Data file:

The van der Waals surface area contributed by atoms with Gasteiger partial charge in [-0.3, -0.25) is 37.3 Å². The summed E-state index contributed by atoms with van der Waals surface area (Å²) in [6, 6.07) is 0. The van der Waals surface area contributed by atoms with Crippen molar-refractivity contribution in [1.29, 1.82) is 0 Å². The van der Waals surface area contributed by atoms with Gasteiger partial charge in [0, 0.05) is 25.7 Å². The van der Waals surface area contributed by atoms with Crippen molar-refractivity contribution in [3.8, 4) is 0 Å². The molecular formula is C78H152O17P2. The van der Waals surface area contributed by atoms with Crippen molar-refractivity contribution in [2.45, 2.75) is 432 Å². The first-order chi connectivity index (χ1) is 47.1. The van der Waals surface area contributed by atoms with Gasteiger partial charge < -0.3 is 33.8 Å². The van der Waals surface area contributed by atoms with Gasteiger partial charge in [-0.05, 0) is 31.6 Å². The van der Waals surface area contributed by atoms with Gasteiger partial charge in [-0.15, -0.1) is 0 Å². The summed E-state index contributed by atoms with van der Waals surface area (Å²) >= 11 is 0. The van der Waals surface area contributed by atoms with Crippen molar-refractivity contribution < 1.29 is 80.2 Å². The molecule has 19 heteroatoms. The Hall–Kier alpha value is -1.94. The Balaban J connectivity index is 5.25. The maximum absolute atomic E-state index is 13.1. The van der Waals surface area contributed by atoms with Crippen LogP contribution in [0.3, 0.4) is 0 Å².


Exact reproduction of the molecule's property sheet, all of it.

The van der Waals surface area contributed by atoms with Gasteiger partial charge in [-0.3, -0.25) is 37.3 Å². The summed E-state index contributed by atoms with van der Waals surface area (Å²) in [6, 6.07) is 0. The van der Waals surface area contributed by atoms with Crippen molar-refractivity contribution in [1.29, 1.82) is 0 Å². The van der Waals surface area contributed by atoms with Gasteiger partial charge in [0, 0.05) is 25.7 Å². The van der Waals surface area contributed by atoms with Crippen molar-refractivity contribution in [3.8, 4) is 0 Å². The molecular formula is C78H152O17P2. The van der Waals surface area contributed by atoms with Crippen molar-refractivity contribution in [2.45, 2.75) is 432 Å². The first-order chi connectivity index (χ1) is 47.1. The van der Waals surface area contributed by atoms with Gasteiger partial charge < -0.3 is 33.8 Å². The van der Waals surface area contributed by atoms with Gasteiger partial charge in [-0.05, 0) is 31.6 Å². The van der Waals surface area contributed by atoms with Gasteiger partial charge in [-0.15, -0.1) is 0 Å². The summed E-state index contributed by atoms with van der Waals surface area (Å²) >= 11 is 0. The van der Waals surface area contributed by atoms with Crippen molar-refractivity contribution < 1.29 is 80.2 Å². The molecule has 19 heteroatoms. The Hall–Kier alpha value is -1.94. The Balaban J connectivity index is 5.25. The maximum absolute atomic E-state index is 13.1. The van der Waals surface area contributed by atoms with Crippen LogP contribution in [0.3, 0.4) is 0 Å².